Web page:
Hangover 2, The

By , May 30, 2011 8:28 pm

Galifinakis using yoga techniques to relax during salary negotiations.

Reviewed by James Owen

Here’s the dilemma for sequelmakers:  Do you continue the same story line with the same characters and themes?  This rarely works if the original isn’t conceived as part of a larger story.  So, Todd Phillips, following up the neatly tied-together “The Hangover,” had to go the second route: basically remake the original but BIGGER, and by merit of that BIGGERNESS, being BETTER! 

But what if the key to the original’s success is its thrills, or gags, or thrilling gags?  Like “The Hangover”?  When you re-do the same thrills and gags, they can’t generate the same reaction because those reactions themselves rely on surprise.  Phillips had to come up with a new angle for the sequel to have any chance at success.

His strategy is to use the same set-up and most of the same material, but steer it around edgy and, frankly, dark turns.  The Wolfpack (Bradley Cooper, Ed Helms, Zach Galifinakis) head overseas for Stu’s (Helms) wedding, only to find the ante raised in the bowels of the drug and sex world of Bangkok.

As with the original, the city itself is the star of the show.  The most under-praised triumph of the original was its portrayal of Las Vegas: Phillips drags a drugged-out bachelor party out of the casinos and suites of Sin City, dumping it into the bright, desert sun.  He spotlights the flea-bitten apartments, sparse hospitals, and florescent-tinged police stations the “What Happens in Vegas, Stays in Vegas” ads don’t show you. The look of the film is jarring to the audience as it is for the characters trying to piece together the previous night’s debauchery.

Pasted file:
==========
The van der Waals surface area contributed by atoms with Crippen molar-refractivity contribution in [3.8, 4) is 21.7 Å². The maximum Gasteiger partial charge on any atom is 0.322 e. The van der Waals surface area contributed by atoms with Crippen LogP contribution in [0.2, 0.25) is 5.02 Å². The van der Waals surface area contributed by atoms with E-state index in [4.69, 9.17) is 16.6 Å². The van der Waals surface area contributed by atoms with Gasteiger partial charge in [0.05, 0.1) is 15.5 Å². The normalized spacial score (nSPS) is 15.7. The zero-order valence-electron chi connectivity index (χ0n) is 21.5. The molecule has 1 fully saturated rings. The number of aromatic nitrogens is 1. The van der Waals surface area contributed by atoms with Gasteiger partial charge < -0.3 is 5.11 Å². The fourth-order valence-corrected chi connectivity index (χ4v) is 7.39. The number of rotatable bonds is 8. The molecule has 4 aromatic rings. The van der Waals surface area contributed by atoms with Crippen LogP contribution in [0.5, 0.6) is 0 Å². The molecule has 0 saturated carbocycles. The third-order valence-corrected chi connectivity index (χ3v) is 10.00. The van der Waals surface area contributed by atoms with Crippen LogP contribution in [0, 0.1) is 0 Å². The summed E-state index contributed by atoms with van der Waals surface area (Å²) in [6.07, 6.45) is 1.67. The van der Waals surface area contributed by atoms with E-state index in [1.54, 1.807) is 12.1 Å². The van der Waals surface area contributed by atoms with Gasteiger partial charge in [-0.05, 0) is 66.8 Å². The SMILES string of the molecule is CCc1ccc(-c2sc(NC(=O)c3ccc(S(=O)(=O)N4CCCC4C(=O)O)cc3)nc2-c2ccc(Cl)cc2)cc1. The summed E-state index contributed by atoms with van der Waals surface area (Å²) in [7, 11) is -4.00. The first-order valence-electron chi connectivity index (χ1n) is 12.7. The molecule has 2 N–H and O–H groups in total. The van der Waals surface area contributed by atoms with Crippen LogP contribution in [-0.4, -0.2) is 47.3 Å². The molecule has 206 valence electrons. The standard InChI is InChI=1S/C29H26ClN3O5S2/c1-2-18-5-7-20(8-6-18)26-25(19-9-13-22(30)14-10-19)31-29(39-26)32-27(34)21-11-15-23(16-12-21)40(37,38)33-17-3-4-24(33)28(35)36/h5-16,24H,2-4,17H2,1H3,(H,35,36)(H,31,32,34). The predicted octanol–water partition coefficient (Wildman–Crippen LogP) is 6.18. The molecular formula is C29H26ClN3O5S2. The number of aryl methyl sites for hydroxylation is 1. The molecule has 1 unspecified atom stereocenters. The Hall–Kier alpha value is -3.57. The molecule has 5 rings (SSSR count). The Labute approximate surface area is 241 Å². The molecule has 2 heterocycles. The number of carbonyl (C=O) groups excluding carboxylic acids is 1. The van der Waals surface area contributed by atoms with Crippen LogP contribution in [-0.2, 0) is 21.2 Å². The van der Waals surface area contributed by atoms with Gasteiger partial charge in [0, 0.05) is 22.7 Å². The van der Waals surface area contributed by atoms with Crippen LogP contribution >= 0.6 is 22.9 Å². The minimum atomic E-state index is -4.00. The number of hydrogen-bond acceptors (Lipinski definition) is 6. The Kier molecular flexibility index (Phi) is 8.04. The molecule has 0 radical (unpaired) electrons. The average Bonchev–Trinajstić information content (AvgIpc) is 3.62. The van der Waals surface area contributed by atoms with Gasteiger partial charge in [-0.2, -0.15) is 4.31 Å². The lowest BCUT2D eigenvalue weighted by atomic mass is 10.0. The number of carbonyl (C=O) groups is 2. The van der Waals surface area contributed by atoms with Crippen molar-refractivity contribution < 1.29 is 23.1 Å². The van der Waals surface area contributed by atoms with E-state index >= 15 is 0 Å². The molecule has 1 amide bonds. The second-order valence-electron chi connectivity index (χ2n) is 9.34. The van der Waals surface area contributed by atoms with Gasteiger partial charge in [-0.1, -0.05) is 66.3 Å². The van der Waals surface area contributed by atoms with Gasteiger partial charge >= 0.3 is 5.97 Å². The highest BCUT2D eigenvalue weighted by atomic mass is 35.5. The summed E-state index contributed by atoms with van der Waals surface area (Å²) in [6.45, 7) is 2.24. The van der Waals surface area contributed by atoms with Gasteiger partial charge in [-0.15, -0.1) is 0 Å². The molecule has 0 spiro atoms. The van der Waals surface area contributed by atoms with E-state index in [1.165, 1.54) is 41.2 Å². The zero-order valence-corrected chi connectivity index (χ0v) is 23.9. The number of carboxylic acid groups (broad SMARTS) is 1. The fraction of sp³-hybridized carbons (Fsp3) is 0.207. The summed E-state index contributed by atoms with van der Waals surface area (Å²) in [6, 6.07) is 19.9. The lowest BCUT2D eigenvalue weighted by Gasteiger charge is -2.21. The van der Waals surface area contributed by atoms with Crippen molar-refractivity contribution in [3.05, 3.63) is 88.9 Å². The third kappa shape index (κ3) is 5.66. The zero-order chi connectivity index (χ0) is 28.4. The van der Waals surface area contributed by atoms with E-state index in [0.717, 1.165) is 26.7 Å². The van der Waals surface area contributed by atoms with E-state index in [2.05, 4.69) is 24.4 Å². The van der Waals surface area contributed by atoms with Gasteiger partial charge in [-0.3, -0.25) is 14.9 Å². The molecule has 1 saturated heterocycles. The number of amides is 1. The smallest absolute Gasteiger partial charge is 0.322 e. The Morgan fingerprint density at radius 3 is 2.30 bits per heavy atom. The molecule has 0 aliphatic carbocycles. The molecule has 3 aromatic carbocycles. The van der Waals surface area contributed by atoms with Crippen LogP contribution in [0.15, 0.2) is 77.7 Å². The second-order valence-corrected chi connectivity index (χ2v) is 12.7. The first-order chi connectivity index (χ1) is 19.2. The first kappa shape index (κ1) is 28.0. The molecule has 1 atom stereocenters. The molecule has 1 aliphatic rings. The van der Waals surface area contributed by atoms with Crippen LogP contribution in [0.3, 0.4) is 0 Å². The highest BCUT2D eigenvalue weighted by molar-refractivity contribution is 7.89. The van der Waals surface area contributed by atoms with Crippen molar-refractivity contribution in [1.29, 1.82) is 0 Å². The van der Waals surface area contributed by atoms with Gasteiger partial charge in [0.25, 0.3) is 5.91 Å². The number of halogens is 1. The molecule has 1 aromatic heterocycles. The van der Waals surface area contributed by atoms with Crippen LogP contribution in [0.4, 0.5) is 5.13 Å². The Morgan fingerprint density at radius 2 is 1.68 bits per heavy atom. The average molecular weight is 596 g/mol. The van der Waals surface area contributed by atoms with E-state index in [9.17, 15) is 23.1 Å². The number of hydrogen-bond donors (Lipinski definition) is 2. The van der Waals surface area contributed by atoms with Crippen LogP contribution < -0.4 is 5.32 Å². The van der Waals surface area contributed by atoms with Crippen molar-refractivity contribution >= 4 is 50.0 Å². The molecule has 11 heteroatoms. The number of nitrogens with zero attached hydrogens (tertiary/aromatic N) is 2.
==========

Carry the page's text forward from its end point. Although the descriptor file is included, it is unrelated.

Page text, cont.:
Phillips doesn’t create the usual travelogue that befalls many American-abroad comedies.  He films the dank alleyways and crouched hallways of Bangkok in a way that brings out a vivid, terrifying texture. The audience can smell the seediness; they can see the danger around every corner like trying to see the city through a microscope. Plenty will call the ugly depiction xenophobic, or even racist, but the cinematography services the tone of the film.

Which is fairly ugly in itself—far nastier than the original.  Not only is The Wolfpack missing the bride’s brother, but he’s left a severed finger behind. They start a riot outside of a bar rather than just throwing a mattress off the roof. And the prostitute Helms’ character gets together with has one distinct difference from Heather Graham. And if you thought we got to see a lot of Ken Jeong naked in the first film, then wait until you see the camera lingers over him in “Part 2.”

 “The Hangover 2” will push you to the edge of your sense of humor and your sense of proper decorum.  But  it lacks genuine shock because you immediately recognize the rhythm and the pattern of the original. Phillips telegraphs the gags, so you fill in the blanks moments before Jeong’s naked body flies out of a previously locked compartment.  Forget about predictability sucking the fun out of the movie; we’re also deprived of the mystery element of “The Hangover 2”. The structure of the original was as fresh as the jokes and the audacious casting. But Phillips seems to go through the motions here, so even this very ingenious device also feels stale.

I am not in the business of second-guessing how you could improve upon a sequel to “The Hangover.” Phillips is certainly a good enough of a director to figure out the BEST way to do it. (The screenplay he cranked out with Scot Armstrong and Craig Mazin can be primarily blamed for this lazy cash grab). But when Galifinakis looks bored, you know the film’s in bad shape. When using a Danzig song to open your summer blockbuster is a simple retread, that’s toxic.

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